Sometimes you meet another person, and the two of you instantly click. You hit it off and keeping a conversation going becomes natural and effortless.
Other times, you meet someone and they either don’t leave an impression at all, or you can’t stand them from the start. The big question is what makes the difference? Why do we click with some people and not others?
The answer is rapport, which is defined as a harmonious relationship… people understand each other’s feelings or ideas and communicate well.
When we click with someone, we’re building rapport. We find some common ground, and that instantly connects us. Maybe we have kids the same age or enjoy gardening. Once you establish that connection, it is hard to break. Establishing rapport helps you be better at forging relationships with new clients or neighbors. You let your winning personality shine. This ensures you have that rapport with whoever you meet as often as possible.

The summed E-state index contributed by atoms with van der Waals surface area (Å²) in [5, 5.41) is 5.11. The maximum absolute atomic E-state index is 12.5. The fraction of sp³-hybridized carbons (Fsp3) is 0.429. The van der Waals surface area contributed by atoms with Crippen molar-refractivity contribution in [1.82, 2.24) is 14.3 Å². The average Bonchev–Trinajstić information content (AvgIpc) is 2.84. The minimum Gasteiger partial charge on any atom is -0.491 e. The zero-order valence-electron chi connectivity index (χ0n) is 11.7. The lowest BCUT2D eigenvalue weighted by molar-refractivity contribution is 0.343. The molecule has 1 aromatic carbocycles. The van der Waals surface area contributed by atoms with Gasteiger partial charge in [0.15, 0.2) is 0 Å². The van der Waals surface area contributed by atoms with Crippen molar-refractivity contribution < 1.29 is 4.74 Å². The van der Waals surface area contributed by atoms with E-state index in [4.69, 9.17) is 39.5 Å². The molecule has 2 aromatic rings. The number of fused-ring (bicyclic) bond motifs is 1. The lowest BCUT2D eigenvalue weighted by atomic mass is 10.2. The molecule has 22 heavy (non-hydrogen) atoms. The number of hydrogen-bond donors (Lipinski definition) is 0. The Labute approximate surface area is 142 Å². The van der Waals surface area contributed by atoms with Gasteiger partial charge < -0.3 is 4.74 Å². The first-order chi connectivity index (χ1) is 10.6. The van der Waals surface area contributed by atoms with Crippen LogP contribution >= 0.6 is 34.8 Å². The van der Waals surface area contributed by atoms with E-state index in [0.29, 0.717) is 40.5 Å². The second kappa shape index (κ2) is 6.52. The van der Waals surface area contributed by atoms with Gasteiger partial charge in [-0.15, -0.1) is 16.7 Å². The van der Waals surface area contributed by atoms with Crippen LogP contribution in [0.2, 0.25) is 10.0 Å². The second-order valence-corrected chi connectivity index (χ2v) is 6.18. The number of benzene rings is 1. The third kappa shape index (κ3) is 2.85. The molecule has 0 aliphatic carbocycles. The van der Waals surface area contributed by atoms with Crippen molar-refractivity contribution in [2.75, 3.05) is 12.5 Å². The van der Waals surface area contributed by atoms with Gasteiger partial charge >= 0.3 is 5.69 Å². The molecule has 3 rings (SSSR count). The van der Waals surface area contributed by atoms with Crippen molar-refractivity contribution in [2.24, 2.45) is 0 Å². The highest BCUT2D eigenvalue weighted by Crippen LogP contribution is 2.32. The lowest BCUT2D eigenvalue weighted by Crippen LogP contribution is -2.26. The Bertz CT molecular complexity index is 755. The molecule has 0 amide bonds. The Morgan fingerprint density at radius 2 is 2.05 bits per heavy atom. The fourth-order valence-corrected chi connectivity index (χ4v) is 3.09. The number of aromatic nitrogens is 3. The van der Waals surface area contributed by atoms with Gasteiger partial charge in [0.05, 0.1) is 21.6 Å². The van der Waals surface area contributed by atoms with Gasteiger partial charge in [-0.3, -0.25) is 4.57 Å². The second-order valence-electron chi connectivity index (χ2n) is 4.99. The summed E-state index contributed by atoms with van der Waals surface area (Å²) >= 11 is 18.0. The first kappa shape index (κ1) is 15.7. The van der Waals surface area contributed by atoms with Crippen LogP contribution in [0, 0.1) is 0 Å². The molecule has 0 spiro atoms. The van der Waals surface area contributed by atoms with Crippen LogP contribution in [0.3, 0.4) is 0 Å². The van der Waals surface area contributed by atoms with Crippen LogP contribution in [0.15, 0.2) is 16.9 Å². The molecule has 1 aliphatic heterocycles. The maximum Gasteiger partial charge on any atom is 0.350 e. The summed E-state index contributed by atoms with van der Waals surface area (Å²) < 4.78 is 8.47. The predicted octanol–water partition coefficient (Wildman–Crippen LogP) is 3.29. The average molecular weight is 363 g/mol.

Rapport actually starts by paying attention and listening intently. Play Sherlock Holmes and see what you can find out or deduce about the person across from you. Take a genuine interest in their passion and purpose. That’s all it takes to create that initial rapport, and your conversations and interactions will go that much smoother.
Then, you can choose to make the most of this initial connection and rapport. While this strategy may help you get your foot in the door, it’s up to you to treat a client or friend with honesty and respect and make sure that their needs are met. To continue a mutually beneficially relationship, keep in mind what value you provide for them going forward. In other words, clicking with another person is only the first step. It’s important because it gets the two of you off to a great start, but it’s not everything.